A VUCA World
Educators, policymakers, businessmen, and politicians are talking about the fact that we’re living in a VUCA world. That’s a world that is Volatile, Uncertain, Complex, and Ambiguous.

As 2016 draws to a close, it’s clear they couldn’t be more correct. The roller coaster ride of our election season that ended with Donald Trump’s startling win was only one of a series of events that’s proven nothing is predictable except the unpredictable: Brexit was another example, as is the sad and devastating fact of Bashar al-Assad’s recapture of Aleppo, and his continued claim to power.

Though I’ve been preoccupied by the news, scrolling through my Facebook feed, checking various media outlets, and gathering with friends to process the events roiling the world, the children and adolescents in my life seem blessedly oblivious. School continues as usual; students are still learning about exponents, Lexington and Concord, what an organelle is, and how to spot an extended metaphor. The normal is reassuring, and yet I hear the voice of Tony Wagner, from the Harvard Graduate School of Education, talking about our VUCA world and urging educators to change education to prepare our kids for it.

How would we? One way is to organize the content we teach in ways that challenge students to develop nuanced answers. You can have students answer what happened at Lexington and Concord, or you can have them look at rebellions from myriad historical eras in order to determine why people rise up against their rulers and what makes them succeed or fail. The story of the American Revolution now can be set against the failed uprising in Syria, and students can process not only what happened in the past, but what’s happening outside their school and home walls right now.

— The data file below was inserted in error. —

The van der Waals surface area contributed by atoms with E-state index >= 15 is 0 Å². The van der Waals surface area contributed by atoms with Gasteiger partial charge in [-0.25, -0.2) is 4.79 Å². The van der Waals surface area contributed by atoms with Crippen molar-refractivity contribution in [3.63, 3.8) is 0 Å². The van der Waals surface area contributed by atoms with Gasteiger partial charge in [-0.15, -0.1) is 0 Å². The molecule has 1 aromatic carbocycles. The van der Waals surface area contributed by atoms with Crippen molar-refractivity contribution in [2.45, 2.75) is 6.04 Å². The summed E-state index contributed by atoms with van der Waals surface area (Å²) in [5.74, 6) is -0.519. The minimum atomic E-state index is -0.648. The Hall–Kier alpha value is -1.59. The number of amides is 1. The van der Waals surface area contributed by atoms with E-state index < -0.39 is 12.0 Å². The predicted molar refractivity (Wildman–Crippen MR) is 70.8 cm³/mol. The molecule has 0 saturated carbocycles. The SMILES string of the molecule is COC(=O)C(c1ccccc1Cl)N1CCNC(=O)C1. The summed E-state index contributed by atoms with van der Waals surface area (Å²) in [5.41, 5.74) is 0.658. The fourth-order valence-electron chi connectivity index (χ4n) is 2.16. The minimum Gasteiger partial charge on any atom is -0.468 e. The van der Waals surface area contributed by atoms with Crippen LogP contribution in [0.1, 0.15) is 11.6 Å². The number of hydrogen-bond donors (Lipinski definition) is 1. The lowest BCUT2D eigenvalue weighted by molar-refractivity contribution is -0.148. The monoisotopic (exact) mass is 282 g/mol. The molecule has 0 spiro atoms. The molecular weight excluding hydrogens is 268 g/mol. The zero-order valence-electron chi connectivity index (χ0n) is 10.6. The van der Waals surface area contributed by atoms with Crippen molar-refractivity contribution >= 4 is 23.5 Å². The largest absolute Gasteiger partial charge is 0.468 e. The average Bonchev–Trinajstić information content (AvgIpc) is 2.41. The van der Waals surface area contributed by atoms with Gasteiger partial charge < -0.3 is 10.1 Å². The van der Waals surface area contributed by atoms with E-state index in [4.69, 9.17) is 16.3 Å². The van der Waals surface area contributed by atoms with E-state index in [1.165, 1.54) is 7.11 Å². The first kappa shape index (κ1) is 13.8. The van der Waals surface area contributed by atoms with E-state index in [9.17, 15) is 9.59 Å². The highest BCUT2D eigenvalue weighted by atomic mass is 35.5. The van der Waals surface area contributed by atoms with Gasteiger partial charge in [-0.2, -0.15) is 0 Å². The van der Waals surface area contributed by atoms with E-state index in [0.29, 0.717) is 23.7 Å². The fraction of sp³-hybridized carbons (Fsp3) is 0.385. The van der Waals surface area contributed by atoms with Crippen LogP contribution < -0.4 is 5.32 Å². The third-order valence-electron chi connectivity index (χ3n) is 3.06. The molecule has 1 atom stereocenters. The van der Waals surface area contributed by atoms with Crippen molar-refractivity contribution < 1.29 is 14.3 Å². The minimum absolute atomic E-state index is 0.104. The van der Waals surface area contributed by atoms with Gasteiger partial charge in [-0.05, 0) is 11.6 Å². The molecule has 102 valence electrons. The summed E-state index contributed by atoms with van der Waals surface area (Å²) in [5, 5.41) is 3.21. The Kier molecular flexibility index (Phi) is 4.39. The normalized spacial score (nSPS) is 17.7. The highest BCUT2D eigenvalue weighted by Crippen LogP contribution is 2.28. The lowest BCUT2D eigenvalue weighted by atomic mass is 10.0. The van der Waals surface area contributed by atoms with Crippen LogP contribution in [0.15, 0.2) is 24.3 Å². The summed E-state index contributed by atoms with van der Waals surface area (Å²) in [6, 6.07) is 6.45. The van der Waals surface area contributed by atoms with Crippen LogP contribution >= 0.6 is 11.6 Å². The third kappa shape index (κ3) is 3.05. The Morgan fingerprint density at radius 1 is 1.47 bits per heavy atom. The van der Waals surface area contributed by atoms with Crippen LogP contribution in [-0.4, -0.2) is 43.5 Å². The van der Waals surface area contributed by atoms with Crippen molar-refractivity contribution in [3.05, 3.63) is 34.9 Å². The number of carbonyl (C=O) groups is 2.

Another way to empower students not only to understand current events, but to take an active role in grappling with the problems we face, is to have them do just that. One of the first topics in a world history class is migration, looking at what causes people to move from one land to another. A study of forced and voluntary migrations throughout history — including those of the Jewish people — would yield a rich understanding of the current refugee crisis. Better yet, let’s challenge students to come up with their own plans for how to deal with the Syrian migrant crisis and have them debate with each other about which ones they would implement.

As is evident, one of the qualities of a curriculum based on a VUCA world is that it doesn’t have one correct answer. It requires students to develop nuanced ways of thinking about the world, to collaborate with each other to solve world problems, and to be able to change their minds when presented with new ideas they encounter. It gives them the ability not only to understand information they’ve studied, but to be comfortable handling it and applying it to various situations. Information, then, is dynamic, alive, kinetic, and school becomes an incubator for discussing and solving problems the world faces.

Systems Thinking